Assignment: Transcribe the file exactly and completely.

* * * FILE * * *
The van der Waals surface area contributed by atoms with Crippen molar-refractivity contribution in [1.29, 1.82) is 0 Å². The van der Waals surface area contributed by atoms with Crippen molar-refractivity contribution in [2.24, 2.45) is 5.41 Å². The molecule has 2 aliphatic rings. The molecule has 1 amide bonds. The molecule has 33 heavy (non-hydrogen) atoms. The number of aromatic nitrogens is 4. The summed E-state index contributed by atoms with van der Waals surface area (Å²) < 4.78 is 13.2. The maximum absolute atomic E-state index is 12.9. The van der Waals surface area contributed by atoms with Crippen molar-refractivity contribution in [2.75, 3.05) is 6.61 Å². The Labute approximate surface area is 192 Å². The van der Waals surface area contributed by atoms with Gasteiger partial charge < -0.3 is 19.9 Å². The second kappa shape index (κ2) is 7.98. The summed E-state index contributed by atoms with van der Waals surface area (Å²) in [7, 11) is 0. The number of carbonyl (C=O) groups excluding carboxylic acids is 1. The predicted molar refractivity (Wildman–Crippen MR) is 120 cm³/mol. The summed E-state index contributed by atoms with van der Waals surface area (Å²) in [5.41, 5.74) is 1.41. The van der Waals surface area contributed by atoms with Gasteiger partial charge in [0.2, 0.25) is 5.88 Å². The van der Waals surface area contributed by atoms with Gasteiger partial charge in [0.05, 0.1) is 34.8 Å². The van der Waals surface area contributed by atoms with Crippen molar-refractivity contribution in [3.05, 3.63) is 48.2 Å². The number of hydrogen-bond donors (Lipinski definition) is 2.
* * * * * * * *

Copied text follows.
The van der Waals surface area contributed by atoms with Crippen molar-refractivity contribution in [1.29, 1.82) is 0 Å². The van der Waals surface area contributed by atoms with Crippen molar-refractivity contribution in [2.24, 2.45) is 5.41 Å². The molecule has 2 aliphatic rings. The molecule has 1 amide bonds. The molecule has 33 heavy (non-hydrogen) atoms. The number of aromatic nitrogens is 4. The summed E-state index contributed by atoms with van der Waals surface area (Å²) < 4.78 is 13.2. The maximum absolute atomic E-state index is 12.9. The van der Waals surface area contributed by atoms with Crippen molar-refractivity contribution in [2.75, 3.05) is 6.61 Å². The Labute approximate surface area is 192 Å². The van der Waals surface area contributed by atoms with Gasteiger partial charge < -0.3 is 19.9 Å². The second kappa shape index (κ2) is 7.98. The summed E-state index contributed by atoms with van der Waals surface area (Å²) in [7, 11) is 0. The number of carbonyl (C=O) groups excluding carboxylic acids is 1. The predicted molar refractivity (Wildman–Crippen MR) is 120 cm³/mol. The summed E-state index contributed by atoms with van der Waals surface area (Å²) in [5.41, 5.74) is 1.41. The van der Waals surface area contributed by atoms with Gasteiger partial charge in [0.2, 0.25) is 5.88 Å². The van der Waals surface area contributed by atoms with Gasteiger partial charge in [0.05, 0.1) is 34.8 Å². The van der Waals surface area contributed by atoms with Crippen molar-refractivity contribution in [3.05, 3.63) is 48.2 Å². The number of hydrogen-bond donors (Lipinski definition) is 2.